Times move and things change. I look back with joy and laughter at my early years growing up and going to school in Germany, living with my two favourite persons, my two older sisters, both of whom I idolised. It was so much fun and yet somewhat sad as I missed my parents and brothers who I had left behind in England.
Immersing in a new culture
We lived in a rather small town just outside Hamburg; fairly affluent and very quiet. The people were lovely and yet curious of us as we were the only black family in our area or anywhere else we went for that matter.
We made many friends. Living in a small, semi rural community, most of the folks around us only spoke German and we only spoke English! Yet somehow, humanity kicked in and somehow we communicated and had to learn the language very fast. Luckily, some of the children spoke a little English which helped us settle in.
The real shock to the system was food! We came from a culture of a big hot evening meal… rice and peas on a Sunday! When we visited our German friends for dinner, the evening dinner was abend brot (literally translated as evening breads).
We were served a variety of breads, including schwartz brot (black bread; organic rye bread), with variuos sliced cold meats and salads (including sauer kraut (pickled white cabbage).
My first experience of abend brot was shocking ; it was not what we were used to. Abend brot was often at about 8:00 or even 9;00pm. It was cold food and by the time it was served, late in the evening, I was terribly hungry. After these dinner visits at our friends home, I would always go home still feeling hungry!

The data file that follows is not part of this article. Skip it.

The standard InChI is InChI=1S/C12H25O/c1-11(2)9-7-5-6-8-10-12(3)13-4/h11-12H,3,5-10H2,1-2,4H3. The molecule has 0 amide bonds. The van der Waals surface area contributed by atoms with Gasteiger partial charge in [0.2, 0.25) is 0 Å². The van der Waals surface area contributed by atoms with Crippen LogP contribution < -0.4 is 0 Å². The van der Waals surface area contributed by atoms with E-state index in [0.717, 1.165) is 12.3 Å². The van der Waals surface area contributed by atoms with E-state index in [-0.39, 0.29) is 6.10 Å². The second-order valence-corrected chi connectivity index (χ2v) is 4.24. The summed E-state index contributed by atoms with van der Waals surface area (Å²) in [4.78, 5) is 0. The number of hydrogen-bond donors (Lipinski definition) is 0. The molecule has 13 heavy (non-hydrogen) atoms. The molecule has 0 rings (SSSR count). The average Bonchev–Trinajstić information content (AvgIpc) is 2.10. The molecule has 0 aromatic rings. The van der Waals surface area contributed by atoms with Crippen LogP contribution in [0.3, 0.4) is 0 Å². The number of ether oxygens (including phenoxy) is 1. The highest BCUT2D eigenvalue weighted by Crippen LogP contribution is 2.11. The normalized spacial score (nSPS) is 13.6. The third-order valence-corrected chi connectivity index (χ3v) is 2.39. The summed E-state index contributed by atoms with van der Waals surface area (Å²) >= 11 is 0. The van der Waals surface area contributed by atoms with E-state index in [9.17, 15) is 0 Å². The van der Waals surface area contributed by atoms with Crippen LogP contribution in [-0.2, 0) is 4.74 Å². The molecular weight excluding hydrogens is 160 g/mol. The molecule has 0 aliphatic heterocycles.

We had curry wurst – sausage covered in warm curry sauce (pictured above) for an afternoon snack. It did not take much to get used to given my exposure to spice Jamaican snacks like lamb patties. My favourite fast food was wiener wald (roll grilled chicken) with chips !
As for shopping, we had Aldi, Netto and Lidl. Going to the shops helped me with my German language skills.
My sister Liz was an excellent mum for us. She cared and loved us and never left us alone for to long on our own without supervision.
Music in our household in Germany was diverse. I was introduced to a variety of styles that at first I didn’t like, couldn’t relate to. Coming from a strictly reggae culture, sometimes it hurt my head having to listen to Rock, Folk, pop Jazz, Blues, soul!
Returning to England
By the age of 14 I returned back to England; reunited with my parents and my brothers. It was just as exciting being back home, in Harlesden, North West London where my Jamaican parents were key members of the community. Sundays we wore our Sunday best going to church at the New Testament Church of God, in whose development my parents had played a significant part in their early years. At home didn’t listen to alternative music; only Christian gospel music! It was a very strict up bringing.
School was very mixed, with a strong African and Caribbean dominance. The music scene was reggae, reggae, reggae all the way! So we listened to the Wailers, Gregory Isaacs, Dennis Brown etc. And I was a real John Holt fan; very much influenced by my brothers and sisters tastes. Naturally my own taste for RnB and then Jazz evolved much later down the line.
Life in Germany and life in England was so different … like chalk & cheese. And yet equally educating in a way that helped to form who I am today and given me the appreciation of the various genres of music which all came in handy when I went to university to study music.
A few years later I returned to Germany and I recall having my first music vocal lesson, with Frau Ober, an established professional opera singer. That gave me a solid vocal foundation and a new beginning which continues in my work on Hear from Heaven.